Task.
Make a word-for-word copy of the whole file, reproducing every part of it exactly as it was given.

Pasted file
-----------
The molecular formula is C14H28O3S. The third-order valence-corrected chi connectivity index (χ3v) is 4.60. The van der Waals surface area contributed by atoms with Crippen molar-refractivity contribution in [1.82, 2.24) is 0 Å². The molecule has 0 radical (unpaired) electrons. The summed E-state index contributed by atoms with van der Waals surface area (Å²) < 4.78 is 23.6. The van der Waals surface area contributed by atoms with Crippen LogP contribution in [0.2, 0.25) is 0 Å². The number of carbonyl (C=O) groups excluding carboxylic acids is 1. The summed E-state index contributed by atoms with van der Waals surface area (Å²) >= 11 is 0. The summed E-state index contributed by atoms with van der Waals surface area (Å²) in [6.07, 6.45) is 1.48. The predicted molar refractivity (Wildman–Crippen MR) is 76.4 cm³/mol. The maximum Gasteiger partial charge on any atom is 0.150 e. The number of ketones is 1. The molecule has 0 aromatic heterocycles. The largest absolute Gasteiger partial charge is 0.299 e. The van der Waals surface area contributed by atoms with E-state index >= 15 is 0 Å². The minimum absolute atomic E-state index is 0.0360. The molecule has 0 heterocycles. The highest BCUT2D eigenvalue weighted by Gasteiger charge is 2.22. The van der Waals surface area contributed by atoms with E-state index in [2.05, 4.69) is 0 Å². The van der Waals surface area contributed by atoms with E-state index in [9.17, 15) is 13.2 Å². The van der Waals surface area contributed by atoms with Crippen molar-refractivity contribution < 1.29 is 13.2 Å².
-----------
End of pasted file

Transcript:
The molecular formula is C14H28O3S. The third-order valence-corrected chi connectivity index (χ3v) is 4.60. The van der Waals surface area contributed by atoms with Crippen molar-refractivity contribution in [1.82, 2.24) is 0 Å². The molecule has 0 radical (unpaired) electrons. The summed E-state index contributed by atoms with van der Waals surface area (Å²) < 4.78 is 23.6. The van der Waals surface area contributed by atoms with Crippen LogP contribution in [0.2, 0.25) is 0 Å². The number of carbonyl (C=O) groups excluding carboxylic acids is 1. The summed E-state index contributed by atoms with van der Waals surface area (Å²) >= 11 is 0. The summed E-state index contributed by atoms with van der Waals surface area (Å²) in [6.07, 6.45) is 1.48. The predicted molar refractivity (Wildman–Crippen MR) is 76.4 cm³/mol. The maximum Gasteiger partial charge on any atom is 0.150 e. The number of ketones is 1. The molecule has 0 aromatic heterocycles. The largest absolute Gasteiger partial charge is 0.299 e. The van der Waals surface area contributed by atoms with E-state index >= 15 is 0 Å². The minimum absolute atomic E-state index is 0.0360. The molecule has 0 heterocycles. The highest BCUT2D eigenvalue weighted by Gasteiger charge is 2.22. The van der Waals surface area contributed by atoms with E-state index in [2.05, 4.69) is 0 Å². The van der Waals surface area contributed by atoms with E-state index in [9.17, 15) is 13.2 Å². The van der Waals surface area contributed by atoms with Crippen molar-refractivity contribution < 1.29 is 13.2 Å².